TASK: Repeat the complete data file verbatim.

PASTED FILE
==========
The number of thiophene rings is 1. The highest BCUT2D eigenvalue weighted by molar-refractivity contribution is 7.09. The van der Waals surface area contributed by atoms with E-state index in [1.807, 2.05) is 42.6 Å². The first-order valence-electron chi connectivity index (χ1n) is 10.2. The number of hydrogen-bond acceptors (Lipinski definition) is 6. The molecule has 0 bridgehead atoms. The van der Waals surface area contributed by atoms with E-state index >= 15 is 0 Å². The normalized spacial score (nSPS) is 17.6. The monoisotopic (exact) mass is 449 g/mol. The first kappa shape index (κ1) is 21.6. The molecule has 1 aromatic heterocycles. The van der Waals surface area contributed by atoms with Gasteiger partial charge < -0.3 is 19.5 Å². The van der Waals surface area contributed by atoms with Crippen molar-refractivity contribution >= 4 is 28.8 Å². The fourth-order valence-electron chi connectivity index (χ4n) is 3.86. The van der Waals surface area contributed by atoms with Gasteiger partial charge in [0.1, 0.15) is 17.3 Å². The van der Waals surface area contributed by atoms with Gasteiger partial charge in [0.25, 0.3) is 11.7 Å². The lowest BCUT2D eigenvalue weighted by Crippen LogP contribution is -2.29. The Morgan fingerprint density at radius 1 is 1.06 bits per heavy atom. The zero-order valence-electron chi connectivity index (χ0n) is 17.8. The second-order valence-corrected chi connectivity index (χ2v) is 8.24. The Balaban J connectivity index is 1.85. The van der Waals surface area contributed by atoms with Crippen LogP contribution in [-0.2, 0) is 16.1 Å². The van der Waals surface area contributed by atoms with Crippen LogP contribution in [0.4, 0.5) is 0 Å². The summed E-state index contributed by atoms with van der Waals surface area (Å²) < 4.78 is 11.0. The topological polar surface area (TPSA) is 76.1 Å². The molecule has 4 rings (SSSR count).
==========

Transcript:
The number of thiophene rings is 1. The highest BCUT2D eigenvalue weighted by molar-refractivity contribution is 7.09. The van der Waals surface area contributed by atoms with E-state index in [1.807, 2.05) is 42.6 Å². The first-order valence-electron chi connectivity index (χ1n) is 10.2. The number of hydrogen-bond acceptors (Lipinski definition) is 6. The molecule has 0 bridgehead atoms. The van der Waals surface area contributed by atoms with E-state index >= 15 is 0 Å². The normalized spacial score (nSPS) is 17.6. The monoisotopic (exact) mass is 449 g/mol. The first kappa shape index (κ1) is 21.6. The molecule has 1 aromatic heterocycles. The van der Waals surface area contributed by atoms with Gasteiger partial charge < -0.3 is 19.5 Å². The van der Waals surface area contributed by atoms with Crippen molar-refractivity contribution >= 4 is 28.8 Å². The fourth-order valence-electron chi connectivity index (χ4n) is 3.86. The van der Waals surface area contributed by atoms with Gasteiger partial charge in [0.1, 0.15) is 17.3 Å². The van der Waals surface area contributed by atoms with Gasteiger partial charge in [0.25, 0.3) is 11.7 Å². The lowest BCUT2D eigenvalue weighted by Crippen LogP contribution is -2.29. The Morgan fingerprint density at radius 1 is 1.06 bits per heavy atom. The zero-order valence-electron chi connectivity index (χ0n) is 17.8. The second-order valence-corrected chi connectivity index (χ2v) is 8.24. The Balaban J connectivity index is 1.85. The van der Waals surface area contributed by atoms with Crippen LogP contribution in [-0.2, 0) is 16.1 Å². The van der Waals surface area contributed by atoms with Crippen LogP contribution in [0.4, 0.5) is 0 Å². The summed E-state index contributed by atoms with van der Waals surface area (Å²) < 4.78 is 11.0. The topological polar surface area (TPSA) is 76.1 Å². The molecule has 4 rings (SSSR count).